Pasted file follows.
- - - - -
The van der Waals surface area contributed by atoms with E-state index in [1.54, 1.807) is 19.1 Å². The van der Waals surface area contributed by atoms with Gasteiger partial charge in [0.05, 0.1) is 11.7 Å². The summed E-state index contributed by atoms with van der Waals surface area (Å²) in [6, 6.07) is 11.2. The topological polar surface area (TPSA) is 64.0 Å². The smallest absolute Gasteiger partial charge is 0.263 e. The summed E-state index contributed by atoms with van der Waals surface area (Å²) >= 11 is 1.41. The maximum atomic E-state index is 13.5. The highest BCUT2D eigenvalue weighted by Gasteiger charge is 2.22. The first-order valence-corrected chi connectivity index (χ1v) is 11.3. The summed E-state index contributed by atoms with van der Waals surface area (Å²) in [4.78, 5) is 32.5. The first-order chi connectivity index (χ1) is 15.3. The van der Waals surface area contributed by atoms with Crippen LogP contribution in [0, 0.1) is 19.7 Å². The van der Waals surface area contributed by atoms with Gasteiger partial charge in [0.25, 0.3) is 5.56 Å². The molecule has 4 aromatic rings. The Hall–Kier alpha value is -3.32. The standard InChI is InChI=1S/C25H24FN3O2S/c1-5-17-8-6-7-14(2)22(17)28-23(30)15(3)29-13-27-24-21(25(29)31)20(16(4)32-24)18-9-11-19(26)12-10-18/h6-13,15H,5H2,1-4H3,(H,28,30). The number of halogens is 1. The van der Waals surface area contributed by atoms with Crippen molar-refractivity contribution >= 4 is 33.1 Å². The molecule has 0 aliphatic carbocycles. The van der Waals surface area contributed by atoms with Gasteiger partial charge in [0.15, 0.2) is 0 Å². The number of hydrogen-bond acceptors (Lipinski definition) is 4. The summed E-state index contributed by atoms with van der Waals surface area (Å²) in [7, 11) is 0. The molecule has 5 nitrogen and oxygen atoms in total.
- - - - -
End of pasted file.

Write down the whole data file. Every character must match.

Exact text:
The van der Waals surface area contributed by atoms with E-state index in [1.54, 1.807) is 19.1 Å². The van der Waals surface area contributed by atoms with Gasteiger partial charge in [0.05, 0.1) is 11.7 Å². The summed E-state index contributed by atoms with van der Waals surface area (Å²) in [6, 6.07) is 11.2. The topological polar surface area (TPSA) is 64.0 Å². The smallest absolute Gasteiger partial charge is 0.263 e. The summed E-state index contributed by atoms with van der Waals surface area (Å²) >= 11 is 1.41. The maximum atomic E-state index is 13.5. The highest BCUT2D eigenvalue weighted by Gasteiger charge is 2.22. The first-order valence-corrected chi connectivity index (χ1v) is 11.3. The summed E-state index contributed by atoms with van der Waals surface area (Å²) in [4.78, 5) is 32.5. The first-order chi connectivity index (χ1) is 15.3. The van der Waals surface area contributed by atoms with Crippen LogP contribution in [0, 0.1) is 19.7 Å². The van der Waals surface area contributed by atoms with Gasteiger partial charge in [0.25, 0.3) is 5.56 Å². The molecule has 4 aromatic rings. The Hall–Kier alpha value is -3.32. The standard InChI is InChI=1S/C25H24FN3O2S/c1-5-17-8-6-7-14(2)22(17)28-23(30)15(3)29-13-27-24-21(25(29)31)20(16(4)32-24)18-9-11-19(26)12-10-18/h6-13,15H,5H2,1-4H3,(H,28,30). The number of halogens is 1. The van der Waals surface area contributed by atoms with Crippen molar-refractivity contribution >= 4 is 33.1 Å². The molecule has 0 aliphatic carbocycles. The van der Waals surface area contributed by atoms with Gasteiger partial charge in [0.15, 0.2) is 0 Å². The number of hydrogen-bond acceptors (Lipinski definition) is 4. The summed E-state index contributed by atoms with van der Waals surface area (Å²) in [7, 11) is 0. The molecule has 5 nitrogen and oxygen atoms in total.